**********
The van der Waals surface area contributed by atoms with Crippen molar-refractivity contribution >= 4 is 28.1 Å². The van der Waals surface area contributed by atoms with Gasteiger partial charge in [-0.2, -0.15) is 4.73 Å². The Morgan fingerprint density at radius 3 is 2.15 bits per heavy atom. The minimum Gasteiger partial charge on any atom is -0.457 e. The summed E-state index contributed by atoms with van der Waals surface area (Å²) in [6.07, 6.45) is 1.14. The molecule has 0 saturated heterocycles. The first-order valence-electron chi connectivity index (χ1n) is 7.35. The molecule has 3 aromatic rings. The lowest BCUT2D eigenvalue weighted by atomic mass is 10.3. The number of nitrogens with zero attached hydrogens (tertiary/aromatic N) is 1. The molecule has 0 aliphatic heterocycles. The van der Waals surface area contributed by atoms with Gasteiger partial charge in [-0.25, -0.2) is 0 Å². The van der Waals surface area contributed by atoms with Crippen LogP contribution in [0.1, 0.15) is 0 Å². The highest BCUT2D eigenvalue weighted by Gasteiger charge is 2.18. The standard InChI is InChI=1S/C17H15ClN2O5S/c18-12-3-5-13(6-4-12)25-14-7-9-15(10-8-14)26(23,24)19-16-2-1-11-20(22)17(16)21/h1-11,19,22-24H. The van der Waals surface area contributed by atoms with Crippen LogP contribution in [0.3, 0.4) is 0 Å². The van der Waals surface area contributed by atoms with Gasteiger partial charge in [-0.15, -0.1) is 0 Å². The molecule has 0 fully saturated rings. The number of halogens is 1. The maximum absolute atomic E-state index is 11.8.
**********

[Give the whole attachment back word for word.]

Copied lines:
The van der Waals surface area contributed by atoms with Crippen molar-refractivity contribution >= 4 is 28.1 Å². The van der Waals surface area contributed by atoms with Gasteiger partial charge in [-0.2, -0.15) is 4.73 Å². The Morgan fingerprint density at radius 3 is 2.15 bits per heavy atom. The minimum Gasteiger partial charge on any atom is -0.457 e. The summed E-state index contributed by atoms with van der Waals surface area (Å²) in [6.07, 6.45) is 1.14. The molecule has 0 saturated heterocycles. The first-order valence-electron chi connectivity index (χ1n) is 7.35. The molecule has 3 aromatic rings. The lowest BCUT2D eigenvalue weighted by atomic mass is 10.3. The number of nitrogens with zero attached hydrogens (tertiary/aromatic N) is 1. The molecule has 0 aliphatic heterocycles. The van der Waals surface area contributed by atoms with Gasteiger partial charge in [-0.25, -0.2) is 0 Å². The van der Waals surface area contributed by atoms with Crippen LogP contribution in [0.1, 0.15) is 0 Å². The highest BCUT2D eigenvalue weighted by Gasteiger charge is 2.18. The standard InChI is InChI=1S/C17H15ClN2O5S/c18-12-3-5-13(6-4-12)25-14-7-9-15(10-8-14)26(23,24)19-16-2-1-11-20(22)17(16)21/h1-11,19,22-24H. The van der Waals surface area contributed by atoms with Crippen LogP contribution in [0.3, 0.4) is 0 Å². The van der Waals surface area contributed by atoms with Gasteiger partial charge in [-0.15, -0.1) is 0 Å². The molecule has 0 fully saturated rings. The number of halogens is 1. The maximum absolute atomic E-state index is 11.8.